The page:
In OBS Studio we have the ability to add filters to our Sources, Scenes and even our Audio Devices. The following filters are available in OBS Studio 23.0.0:
You can add them by right-click your desired Scene, Source or Device and selecting "Filters" (for Audio Devices, click on the gear icon next to your device). But let me explain what the different filters allow you to do.
The Image Mask/Blend filter gives us the option to use the Color or Alpha Channel of an Image as a Mask or to Blend an Image (multiply, addition, subtraction) over your Scene or Source. This can be used to give your webcam a round border for example:
The crop filter should explain itself but in short it lets you cut off the top/left/right/bottom of your source/scene to only show the parts you want.
Again, the name says it all. You can change the contrast, brightness and gamma of your source and even provide a color overlay.
The scroll filter gives us the ability to give our text for example a scrolling effect, left-to-right and top-to-bottom. Negative and positive values will change the direction in which your source will scroll and you can limit the height and width if necessary.
Both the Color Key and Chroma Key filter can be used to remove a certain color of your source and make it transparent. This can be used for green screens and similar stuff. They behave slightly differently, so you will need to experiment and see which works best for your personal use case.
This filter allows you to apply a LUT to your video sources.
The sharpen filter should explain itself as well, if you feel your webcam input for example is a bit blurred and you want to improve the overall sharpness a bit, add the filter and test with different values.
A compressor is very useful if your source (typically a microphone) is set for a normal level but can sometimes spike much louder, such as impromptu shouting or getting into a heated discussion. It will automatically lower the source's volume to reduce the likelihood of it peaking above 0dB, which can cause clipping and distortion, and then turn it back up once the volume is back to normal.
In short, a compressor makes loud sounds quieter and typically would be placed at or near the beginning of your filter chain.
Note. A source can still exceed 0dB with a compressor if your input level is too loud, your ratio/threshold are set incorrectly or you apply too much output gain. To ensure you do not exceed 0dB you can use a Limiter at the end of your filter chain.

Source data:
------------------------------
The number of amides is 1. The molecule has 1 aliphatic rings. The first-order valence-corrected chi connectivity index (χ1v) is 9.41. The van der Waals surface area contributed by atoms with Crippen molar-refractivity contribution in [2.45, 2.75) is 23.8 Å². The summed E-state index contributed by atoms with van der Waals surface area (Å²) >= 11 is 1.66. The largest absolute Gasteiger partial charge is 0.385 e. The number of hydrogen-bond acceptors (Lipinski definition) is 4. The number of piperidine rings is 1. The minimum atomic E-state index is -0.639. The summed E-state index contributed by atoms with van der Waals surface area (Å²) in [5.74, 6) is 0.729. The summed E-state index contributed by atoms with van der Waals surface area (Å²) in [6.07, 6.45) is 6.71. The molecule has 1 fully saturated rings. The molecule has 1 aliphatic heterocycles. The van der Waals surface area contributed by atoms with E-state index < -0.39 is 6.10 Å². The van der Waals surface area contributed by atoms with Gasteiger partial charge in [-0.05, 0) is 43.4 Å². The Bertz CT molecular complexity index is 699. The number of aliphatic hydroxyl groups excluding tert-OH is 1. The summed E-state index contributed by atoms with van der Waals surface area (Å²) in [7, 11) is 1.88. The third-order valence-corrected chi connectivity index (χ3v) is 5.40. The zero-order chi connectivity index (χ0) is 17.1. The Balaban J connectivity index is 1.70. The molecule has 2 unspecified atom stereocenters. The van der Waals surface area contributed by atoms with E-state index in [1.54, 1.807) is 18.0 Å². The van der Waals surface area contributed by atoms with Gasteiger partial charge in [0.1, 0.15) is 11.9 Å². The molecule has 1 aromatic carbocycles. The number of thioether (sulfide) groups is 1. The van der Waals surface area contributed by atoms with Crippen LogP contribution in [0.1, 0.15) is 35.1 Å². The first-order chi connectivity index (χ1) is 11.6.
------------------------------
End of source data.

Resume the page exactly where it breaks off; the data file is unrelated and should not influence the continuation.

Sidechain compression, also known as Ducking, can be used to make room for your voice when speaking over-top of music and games by lowering your desktop audio when you speak.
The following sidechain compression settings are recommended as a place to start. Adjust the threshold to control the strength of the ducking, attack/release control how quickly the volume changes.
An expander can be used to reduce background noise such as computer fans, mouse/keyboard clicks, breathing and unwanted mouth noises. An expander reduces the level of an audio signal by applying gain reduction, similar to a compressor but below the threshold instead of above it.
An expander can be used in place of a gate for noise reduction, they can produce a smoother open and close due to having an adjustable ratio whereas a gate is a fixed.
In short, an expander makes quiet sounds quieter and typically would be placed near the end of your filter chain, after any compression/other effects but before a Limiter.
Gain should generally be applied at the source before it reaches OBS, but if needed the gain filter can help with very quiet audio sources to increase the output volume.
Used to correct phase cancellation issues.
Limiters are used to prevent an audio signal from peaking above 0dB which can cause clipping and distortion. A limiter is a special type of compressor with a very fast attack and a very high ratio.
When using a Limiter it should be the last filter in your chain.
The Noise Gate allows you to cut off all background noise while you are not talking. Select a close threshold above the noise volume and an open threshold slightly below your voice input to get good results.
The Noise Suppression filter can be used to remove mild background noise or white noise that may be in any of your audio sources. While this is generally not effective at large amounts of background noise (i.e. in a loud room) it can be quite effective at reducing things like PC fan noise or other environmental noises.
0 is off. The further you move the slider to the left, the 'stronger' the filter will be, and the more sounds it will filter out. Keep in mind that this can distort other sounds (like your voice).
OBS Studio supports many VST2.x plugins. Adding a VST plugin is as simple as adding any other audio filter, but there are some limitations. VST1.x, VST3.x, MIDI control/input in VST plugins, and shell VST plugins are not supported at this time. We have not tested all plugins, and some VST plugins may cause crashes. Make sure you save and back up any settings to avoid loss of data when experimenting with VST.
Lastly, always keep an eye on CPU usage, some VST plugins can be very CPU hungry!
OBS Studio will search for plugins in the following locations:
A short list of free plugins that were used to develop and test the VST support in OBS Studio can be found below. Your experiences may differ, but these are the ones we know have been tested to work in our environments:
Untested, but highly reviewed:
In the future more filters will be added to OBS Studio, so always keep an eye out for the next update of the software.
Original guide by Jack0r, updates/edits by Fenrir and the #obs-dev team